6. Railway. With the English development of the steam engine, it was possible to construct mainline railways, and this gave the Industrial Revolution the speed that canals could not provide. The change from canals to railways allowed for “national markets” in which prices varied very little from city to city. Railways reduced the costs of shipping, and allowed for fewer lost goods. Studies have shown that the invention and development of the railway in Europe was one of the most important technological inventions of the late 19th century for the United States, without which, GDP would have been lower by 7.0% in 1890.
Note. The catalogue industry set up by the Sears company in the 19th c USA is an adjunct to this “object” and should have a place too. This is where a farmer or prospector could scan a catalogue for their jeans or a whole range of goods; order them and have them delivered by railroad. I was running out of options!
7. Dabawalla tiffin box. In an earlier post, the six sigma rated Dabawallas were covered in some detail. Here, the tiffin box and the manual handling system that has evolved to move them around is taken as a fine example of simply modal approaches in Emerging and Developing markets. The tiffin box and the dabawalla service demonstrate that low tech solutions have their place and is one of many such examples that could re-emerge as global population grows from 6 to 9 billion by 2050 and crowded urban spaces and environmental considerations place a greater premium on manual handling.
8. Stevedore hook. Budd Schulberg’s play On the Waterfront – later to be filmed with Marlon Brando as Terry Malloy – became a cult masterpiece. The drama takes place on the Hoboken Docks, New Jersey, in the 1950s. This was a self- contained city-state: 750 miles of shoreline, with 1800 piers handling 10,000 oceangoing ships, a million passengers and over 35 million tons of foreign cargo with a value of 8 billion dollars every year.
This was the time when dockers would be paid temptation money to keep whisky cargoes intact and, nothing moved unless the Mob or, a local equivalent in ports all over the world, allowed it. It was the era of break bulk before the container arrived to close up cargoes and the dockers, or longshoremen, would handle the goods with a hook that became a symbol of the quayside as well as an essential tool. For me, the film and the hook are synonymous with a time we have lost. Ports and docks all over the world stood apart from their cities and ships would take days to unload. Merchant marine would roam the quaysides set apart and immortalised in such songs as Jacques Brel’s In the Port of Amsterdam.
9. Containers. No history of revolutions should be written without a mention of April 26th 1956. This is the day when the Ideal X, a 10,572 gross registered tons tanker cleared New York Harbor and headed for Houston. Why? With an adapted spar deck loaded with fifty-eight detachable highway trailers; these boxes – soon to be known as containers or TEUs (Twenty Foot Equivalents) – would become the standard and routine way to carry the vast majority of global cargo. Today, there are many container vessels carrying over 13,000 TEUs.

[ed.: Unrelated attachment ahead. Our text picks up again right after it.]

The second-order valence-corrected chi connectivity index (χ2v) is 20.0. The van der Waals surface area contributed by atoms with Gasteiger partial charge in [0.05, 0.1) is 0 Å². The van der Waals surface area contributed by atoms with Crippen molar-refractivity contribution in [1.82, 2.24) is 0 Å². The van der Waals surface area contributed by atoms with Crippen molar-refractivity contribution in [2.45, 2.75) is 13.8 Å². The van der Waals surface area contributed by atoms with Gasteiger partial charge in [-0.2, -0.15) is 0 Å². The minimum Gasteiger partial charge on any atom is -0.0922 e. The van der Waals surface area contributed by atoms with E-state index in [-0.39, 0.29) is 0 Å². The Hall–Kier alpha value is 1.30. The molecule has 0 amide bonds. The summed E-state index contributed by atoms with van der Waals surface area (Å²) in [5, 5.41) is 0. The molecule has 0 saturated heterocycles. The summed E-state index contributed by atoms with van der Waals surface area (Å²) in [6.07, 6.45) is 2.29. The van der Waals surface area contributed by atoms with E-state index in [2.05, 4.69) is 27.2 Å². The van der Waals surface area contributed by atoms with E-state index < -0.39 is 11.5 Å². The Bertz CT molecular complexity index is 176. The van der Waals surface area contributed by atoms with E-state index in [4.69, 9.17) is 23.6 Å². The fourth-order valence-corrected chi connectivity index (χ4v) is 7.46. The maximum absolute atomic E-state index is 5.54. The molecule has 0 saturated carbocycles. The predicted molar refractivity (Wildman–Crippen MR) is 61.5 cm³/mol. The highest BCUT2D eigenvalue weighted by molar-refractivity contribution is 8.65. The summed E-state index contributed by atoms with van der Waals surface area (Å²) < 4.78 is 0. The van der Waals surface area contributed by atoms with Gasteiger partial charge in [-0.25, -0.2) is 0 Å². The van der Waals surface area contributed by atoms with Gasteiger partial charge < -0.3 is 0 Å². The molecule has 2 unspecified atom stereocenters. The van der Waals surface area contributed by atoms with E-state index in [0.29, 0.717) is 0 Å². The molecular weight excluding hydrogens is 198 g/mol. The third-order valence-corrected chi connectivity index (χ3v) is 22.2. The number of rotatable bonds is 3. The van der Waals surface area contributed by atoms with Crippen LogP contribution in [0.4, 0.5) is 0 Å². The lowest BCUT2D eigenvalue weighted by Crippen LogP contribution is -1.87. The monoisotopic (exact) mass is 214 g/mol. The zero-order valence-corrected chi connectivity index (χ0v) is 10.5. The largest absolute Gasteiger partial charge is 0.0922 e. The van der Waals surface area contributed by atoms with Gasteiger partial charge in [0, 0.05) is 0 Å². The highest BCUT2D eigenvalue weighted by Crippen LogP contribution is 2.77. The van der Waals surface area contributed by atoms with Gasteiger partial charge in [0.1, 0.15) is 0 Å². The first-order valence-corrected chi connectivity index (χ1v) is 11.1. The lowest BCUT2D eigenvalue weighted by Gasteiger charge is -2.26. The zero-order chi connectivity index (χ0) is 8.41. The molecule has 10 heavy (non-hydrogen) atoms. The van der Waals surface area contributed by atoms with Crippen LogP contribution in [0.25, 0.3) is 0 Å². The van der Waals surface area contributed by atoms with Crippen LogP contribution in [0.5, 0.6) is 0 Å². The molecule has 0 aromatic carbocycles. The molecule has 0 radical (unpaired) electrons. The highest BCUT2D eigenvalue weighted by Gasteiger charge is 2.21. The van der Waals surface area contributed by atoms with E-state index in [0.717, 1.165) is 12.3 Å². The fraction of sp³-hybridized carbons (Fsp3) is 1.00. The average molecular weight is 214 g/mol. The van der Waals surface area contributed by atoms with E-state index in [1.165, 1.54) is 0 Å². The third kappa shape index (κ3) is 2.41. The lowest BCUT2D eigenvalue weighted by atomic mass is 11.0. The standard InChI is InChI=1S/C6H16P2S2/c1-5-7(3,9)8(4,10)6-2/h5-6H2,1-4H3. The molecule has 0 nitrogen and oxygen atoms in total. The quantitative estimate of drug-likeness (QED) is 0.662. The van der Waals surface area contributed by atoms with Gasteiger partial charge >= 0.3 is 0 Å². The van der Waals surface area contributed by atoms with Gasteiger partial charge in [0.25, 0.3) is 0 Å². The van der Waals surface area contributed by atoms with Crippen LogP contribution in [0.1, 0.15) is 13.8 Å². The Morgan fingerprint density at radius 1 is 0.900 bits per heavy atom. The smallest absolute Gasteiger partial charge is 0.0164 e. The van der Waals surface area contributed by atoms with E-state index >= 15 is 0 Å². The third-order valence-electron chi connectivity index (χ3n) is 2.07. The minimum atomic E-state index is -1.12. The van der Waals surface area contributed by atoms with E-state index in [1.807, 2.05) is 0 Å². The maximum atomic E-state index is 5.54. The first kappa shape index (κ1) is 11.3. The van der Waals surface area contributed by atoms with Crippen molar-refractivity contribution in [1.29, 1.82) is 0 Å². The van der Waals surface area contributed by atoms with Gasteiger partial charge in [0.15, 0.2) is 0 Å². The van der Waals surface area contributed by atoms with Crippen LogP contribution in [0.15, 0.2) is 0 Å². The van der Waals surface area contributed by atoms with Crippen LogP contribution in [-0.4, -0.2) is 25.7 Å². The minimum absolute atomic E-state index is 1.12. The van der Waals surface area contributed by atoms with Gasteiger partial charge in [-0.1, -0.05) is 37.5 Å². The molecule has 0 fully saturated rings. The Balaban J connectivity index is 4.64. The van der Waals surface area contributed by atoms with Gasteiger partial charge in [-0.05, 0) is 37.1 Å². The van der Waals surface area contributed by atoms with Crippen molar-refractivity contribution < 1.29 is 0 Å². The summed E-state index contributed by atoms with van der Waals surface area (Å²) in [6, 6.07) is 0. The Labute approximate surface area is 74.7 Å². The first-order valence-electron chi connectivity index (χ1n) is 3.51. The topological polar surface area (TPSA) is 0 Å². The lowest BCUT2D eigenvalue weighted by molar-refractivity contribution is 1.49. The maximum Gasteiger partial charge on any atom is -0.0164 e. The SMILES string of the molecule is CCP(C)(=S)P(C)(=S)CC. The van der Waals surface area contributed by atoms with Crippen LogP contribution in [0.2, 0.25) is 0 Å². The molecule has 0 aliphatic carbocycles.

Containerisation was a revolutionary tipping point in more ways than as an alternative to bulk cargo; closed boxes being superior to the ubiquitous dockers hook. Containers threatened the status quo and, when one Union Leader was asked for a view on how the Unions should respond to the box his response was unequivocal – “sink the sonofabitch”.
The first years were characterised by constant boycotts and concessions given to the longshoremen. And then, the Vietnam War provided the volumes and the catalyst to demonstrate that containerisation was a viable alternative. Today, more than ten Chinese ports operate with over 20 million TEUs per year and, ports worldwide are geared to ever faster turnaround at the quayside.
The key shift in this revolution was to transform the concept of shipping as a port-to-port enterprise to an origin to destination, supply chain, process with the boxopolis of Shanghai being a link in a chain as opposed to being a destination in itself.
10. Computer. For centuries, trade was a function of the limitations of the physical movement of goods and many of the logistics objects we have highlighted improved on this. With containerisation and the computer revolution, the role of information – or, knowing what you have and where it is – became key. Information replaced inventory and this has opened up a number of possibilities with a succession of technological innovations improving visibility, traceability and performance from raw material to consumer. Today, wireless – and cloud computing – opens up even greater possibilities and, mobile phones could well be a significant addition to any future revised list of significant logistics objects.